In the history of popular music, Tony Bennett stands tall. His professional singing career can be said to have started at age 13 when he was a singing waiter in New York City’s Queens borough, but it was only after serving in WWII that he landed a recording contract. Bennett’s recording career has seen him cutting more than 70 albums’ worth of pop, jazz and show tunes. Today at age 92 he still tours and records, and his championing of younger artists has helped bring his music to newer generations of fans.
It was several decades into that recording career before Bennett – whose early hits like “I Left My Heart in San Francisco” had earned him a place in the pantheon of popular vocalists – started duetting with much younger singers. His collaborative spirit had already been on rich display through a series of projects with jazz pianist Bill Evans; the two recorded many sessions together, all of which would eventually be compiled and reissued in 2009. Bennett holds dear some advice Evans gave him shortly before the pianist’ 1980 death. “Truth and beauty: that’s what you need to follow,” Evans told the singer. “Nothing else.”
“Bill was such a profound artist,” Bennett says. “His words have fueled me ever since, and I think he was absolutely right. You need to be as honest as you possibly can. But even in the midst of that honesty – which may be dark – you have to find the light, the beauty that is always present in life.”
In Tony Bennett’s music, that beauty takes the form of romantic songs. Whether they’re about heartbreak, loss or the joys of love, Bennett sings in a distinctive yet unaffected style. And while most singers would have long since retired, the nonagenarian vocalist is still going strong: Bennett’s current tour finds him crisscrossing the U.S. for dates in California and the Midwest before heading to England for a pair of performances at the Royal Albert Hall.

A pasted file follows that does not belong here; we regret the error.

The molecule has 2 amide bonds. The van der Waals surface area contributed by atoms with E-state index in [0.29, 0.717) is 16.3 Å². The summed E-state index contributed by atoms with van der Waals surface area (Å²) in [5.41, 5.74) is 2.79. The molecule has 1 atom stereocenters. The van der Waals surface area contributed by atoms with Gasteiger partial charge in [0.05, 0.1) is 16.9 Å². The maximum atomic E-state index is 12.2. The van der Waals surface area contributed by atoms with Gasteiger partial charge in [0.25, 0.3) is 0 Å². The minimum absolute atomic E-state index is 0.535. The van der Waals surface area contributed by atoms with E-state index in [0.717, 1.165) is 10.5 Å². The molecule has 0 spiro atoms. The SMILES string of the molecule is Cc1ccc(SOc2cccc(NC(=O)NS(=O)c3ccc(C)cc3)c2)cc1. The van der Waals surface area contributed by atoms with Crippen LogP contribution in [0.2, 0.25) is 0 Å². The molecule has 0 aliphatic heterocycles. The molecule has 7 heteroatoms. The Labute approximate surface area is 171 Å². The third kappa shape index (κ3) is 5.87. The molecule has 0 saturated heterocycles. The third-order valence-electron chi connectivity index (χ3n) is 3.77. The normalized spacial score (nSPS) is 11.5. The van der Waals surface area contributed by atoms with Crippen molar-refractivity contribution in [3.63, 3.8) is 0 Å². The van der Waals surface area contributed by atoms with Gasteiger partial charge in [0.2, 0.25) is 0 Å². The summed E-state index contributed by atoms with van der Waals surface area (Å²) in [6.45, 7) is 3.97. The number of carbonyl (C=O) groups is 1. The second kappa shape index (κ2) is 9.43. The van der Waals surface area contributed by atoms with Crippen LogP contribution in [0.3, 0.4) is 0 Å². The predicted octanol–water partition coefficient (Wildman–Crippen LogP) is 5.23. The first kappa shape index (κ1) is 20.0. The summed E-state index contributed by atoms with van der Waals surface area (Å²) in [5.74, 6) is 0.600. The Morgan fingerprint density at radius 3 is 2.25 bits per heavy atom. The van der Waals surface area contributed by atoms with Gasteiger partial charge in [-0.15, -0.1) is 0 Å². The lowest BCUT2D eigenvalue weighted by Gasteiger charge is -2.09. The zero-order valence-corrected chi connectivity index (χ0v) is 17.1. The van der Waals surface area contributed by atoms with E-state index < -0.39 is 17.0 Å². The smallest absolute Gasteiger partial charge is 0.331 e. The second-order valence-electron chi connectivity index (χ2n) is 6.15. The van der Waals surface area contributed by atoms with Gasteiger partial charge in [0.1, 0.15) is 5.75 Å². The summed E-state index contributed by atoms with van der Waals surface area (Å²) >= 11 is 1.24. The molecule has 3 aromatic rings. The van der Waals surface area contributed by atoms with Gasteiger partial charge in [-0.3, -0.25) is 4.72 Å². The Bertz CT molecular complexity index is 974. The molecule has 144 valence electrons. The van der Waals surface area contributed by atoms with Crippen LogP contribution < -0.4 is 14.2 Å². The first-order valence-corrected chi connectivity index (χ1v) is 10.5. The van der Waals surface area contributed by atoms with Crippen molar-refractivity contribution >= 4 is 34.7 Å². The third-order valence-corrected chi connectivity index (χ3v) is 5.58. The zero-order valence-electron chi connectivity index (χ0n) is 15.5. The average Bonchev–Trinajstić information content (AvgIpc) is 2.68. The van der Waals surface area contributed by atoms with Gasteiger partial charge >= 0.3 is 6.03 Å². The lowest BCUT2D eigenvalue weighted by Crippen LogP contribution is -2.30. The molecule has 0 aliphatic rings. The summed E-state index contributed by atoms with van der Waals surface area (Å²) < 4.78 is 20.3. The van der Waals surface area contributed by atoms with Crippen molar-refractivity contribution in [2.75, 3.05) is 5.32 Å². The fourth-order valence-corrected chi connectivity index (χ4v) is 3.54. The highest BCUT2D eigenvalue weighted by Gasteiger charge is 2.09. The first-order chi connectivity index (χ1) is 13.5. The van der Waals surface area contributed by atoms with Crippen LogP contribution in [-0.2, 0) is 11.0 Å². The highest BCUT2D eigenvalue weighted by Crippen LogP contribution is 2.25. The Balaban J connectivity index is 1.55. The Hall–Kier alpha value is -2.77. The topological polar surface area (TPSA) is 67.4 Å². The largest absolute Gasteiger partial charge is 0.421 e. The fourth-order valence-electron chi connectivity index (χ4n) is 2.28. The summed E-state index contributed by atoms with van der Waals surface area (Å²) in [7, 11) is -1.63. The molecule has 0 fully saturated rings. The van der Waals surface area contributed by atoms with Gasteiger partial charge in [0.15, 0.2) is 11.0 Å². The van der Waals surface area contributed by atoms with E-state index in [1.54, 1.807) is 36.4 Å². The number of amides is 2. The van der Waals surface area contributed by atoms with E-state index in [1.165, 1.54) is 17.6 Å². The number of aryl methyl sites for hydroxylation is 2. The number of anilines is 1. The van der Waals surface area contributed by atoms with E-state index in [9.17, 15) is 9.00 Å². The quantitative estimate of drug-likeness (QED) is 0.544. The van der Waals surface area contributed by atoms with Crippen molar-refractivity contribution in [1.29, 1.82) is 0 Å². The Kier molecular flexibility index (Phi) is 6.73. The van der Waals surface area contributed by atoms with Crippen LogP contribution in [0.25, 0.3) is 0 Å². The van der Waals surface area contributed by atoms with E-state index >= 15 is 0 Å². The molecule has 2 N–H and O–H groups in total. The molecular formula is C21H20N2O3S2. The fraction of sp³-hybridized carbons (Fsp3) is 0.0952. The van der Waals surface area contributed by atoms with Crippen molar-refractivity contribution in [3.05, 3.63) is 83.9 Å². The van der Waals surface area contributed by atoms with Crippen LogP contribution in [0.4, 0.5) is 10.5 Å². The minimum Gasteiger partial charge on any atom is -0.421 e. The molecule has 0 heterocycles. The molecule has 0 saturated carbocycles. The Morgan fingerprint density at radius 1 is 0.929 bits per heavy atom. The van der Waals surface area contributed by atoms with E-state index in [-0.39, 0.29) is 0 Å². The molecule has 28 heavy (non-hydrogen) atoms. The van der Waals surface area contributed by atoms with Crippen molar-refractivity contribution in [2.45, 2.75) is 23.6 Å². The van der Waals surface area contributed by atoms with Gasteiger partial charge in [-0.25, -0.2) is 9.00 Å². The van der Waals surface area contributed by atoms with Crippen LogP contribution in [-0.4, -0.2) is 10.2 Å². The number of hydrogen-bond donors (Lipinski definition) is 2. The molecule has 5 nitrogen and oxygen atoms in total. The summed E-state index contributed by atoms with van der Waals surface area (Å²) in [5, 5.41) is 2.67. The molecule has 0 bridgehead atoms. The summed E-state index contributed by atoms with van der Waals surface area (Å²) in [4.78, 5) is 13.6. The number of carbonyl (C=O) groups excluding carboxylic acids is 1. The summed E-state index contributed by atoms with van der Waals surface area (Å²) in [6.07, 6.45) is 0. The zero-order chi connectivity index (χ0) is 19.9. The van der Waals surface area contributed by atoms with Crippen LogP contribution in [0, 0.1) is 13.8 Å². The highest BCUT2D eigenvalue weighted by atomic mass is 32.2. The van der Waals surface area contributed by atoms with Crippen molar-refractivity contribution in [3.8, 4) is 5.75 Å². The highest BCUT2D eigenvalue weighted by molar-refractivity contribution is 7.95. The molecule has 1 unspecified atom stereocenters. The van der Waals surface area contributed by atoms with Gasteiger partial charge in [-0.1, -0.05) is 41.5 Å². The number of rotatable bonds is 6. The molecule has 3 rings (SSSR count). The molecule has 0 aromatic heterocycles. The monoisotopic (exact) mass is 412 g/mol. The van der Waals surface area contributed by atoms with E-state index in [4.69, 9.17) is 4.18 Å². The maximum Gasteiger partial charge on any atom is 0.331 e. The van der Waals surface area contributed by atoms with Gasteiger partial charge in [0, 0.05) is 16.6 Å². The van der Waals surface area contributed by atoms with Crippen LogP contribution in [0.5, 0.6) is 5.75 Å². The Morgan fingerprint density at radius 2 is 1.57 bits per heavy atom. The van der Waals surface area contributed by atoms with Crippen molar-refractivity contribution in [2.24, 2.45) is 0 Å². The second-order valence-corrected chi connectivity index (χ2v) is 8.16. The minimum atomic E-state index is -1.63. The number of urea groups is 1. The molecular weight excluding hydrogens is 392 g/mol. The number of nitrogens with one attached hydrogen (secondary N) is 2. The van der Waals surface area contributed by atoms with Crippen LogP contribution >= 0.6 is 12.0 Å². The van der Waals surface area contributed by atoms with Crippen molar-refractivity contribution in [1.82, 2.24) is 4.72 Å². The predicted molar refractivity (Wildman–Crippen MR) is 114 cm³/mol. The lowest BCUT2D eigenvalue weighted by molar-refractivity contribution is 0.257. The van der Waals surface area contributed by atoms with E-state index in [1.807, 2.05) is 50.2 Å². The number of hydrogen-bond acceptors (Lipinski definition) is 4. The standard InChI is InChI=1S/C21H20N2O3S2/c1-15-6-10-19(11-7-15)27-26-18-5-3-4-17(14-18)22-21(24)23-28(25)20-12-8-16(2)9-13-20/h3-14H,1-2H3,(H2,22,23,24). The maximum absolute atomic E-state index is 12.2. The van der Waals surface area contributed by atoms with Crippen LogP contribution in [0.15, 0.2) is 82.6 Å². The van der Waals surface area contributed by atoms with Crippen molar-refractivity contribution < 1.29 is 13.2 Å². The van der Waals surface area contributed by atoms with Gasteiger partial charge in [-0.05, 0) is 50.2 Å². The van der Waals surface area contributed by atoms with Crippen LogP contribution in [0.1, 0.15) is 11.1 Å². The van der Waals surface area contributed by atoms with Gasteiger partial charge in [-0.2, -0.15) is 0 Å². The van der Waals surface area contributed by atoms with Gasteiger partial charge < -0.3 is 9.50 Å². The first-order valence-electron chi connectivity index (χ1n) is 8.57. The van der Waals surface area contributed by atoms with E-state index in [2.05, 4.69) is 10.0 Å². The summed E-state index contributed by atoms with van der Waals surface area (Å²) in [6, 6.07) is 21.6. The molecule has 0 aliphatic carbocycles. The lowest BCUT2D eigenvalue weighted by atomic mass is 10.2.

Bennett credits a series of breaks that came after his discharge from the Army as key in helping him maintain his singing voice. “I was very fortunate to be able to study at the American Theatre Wing,” he says. “I took all kinds of classes: acting, movement and vocal instruction.” He specifically cites his training in the Bel Canto singing method, one used by many opera singers. “It gave me the foundation I needed right through the years to be able to keep my voice in shape,” he says.
“There is a saying that I was told once,” Bennett continues. “If you skip your exercises for a day, you will know it. If you skip your exercises for two days, the band will know it. And if you skip your exercises for three days, the audience will know it.”
Though Bennett’s type of music fell out of favor during the rock era, by the 1990s his career was once again in full flower. Once the new century began, he cut an acclaimed album with k.d. lang, following it up with Duets: An American Classic. On that Platinum-selling release he was joined by a variety of singers from across the pop music landscape, including the Dixie Chicks, Paul McCartney, Elvis Costello and Stevie Wonder. 2011’s Duets II repeated the formula with similar success. Viva Duets explored a Latin American style.
In 2014 Bennett released one of his most successful albums, Cheek to Cheek, with Lady Gaga. Bennett is effusive in his praise of the singer-actor-songwriter. “When she gets on stage she understands that the audience wants to be entertained,” he says. “That’s why she has so many fans who absolutely adore her. I am one of them.”
More recently, Bennett released yet another collaborative album, this one with Diana Krall; the two first sang together on the Grammy-winning Duets: An American Classic; the new album, 2018’s Love is Here to Stay digs into the Great American Songbook with superb results.
A consummate entertainer, Tony Bennett lives to perform. He says that his goal is to make sure audiences leave his shows saying, “I enjoyed myself tonight.” “That’s how I would like to be remembered,” he says. “As an entertainer who made people feel good.”
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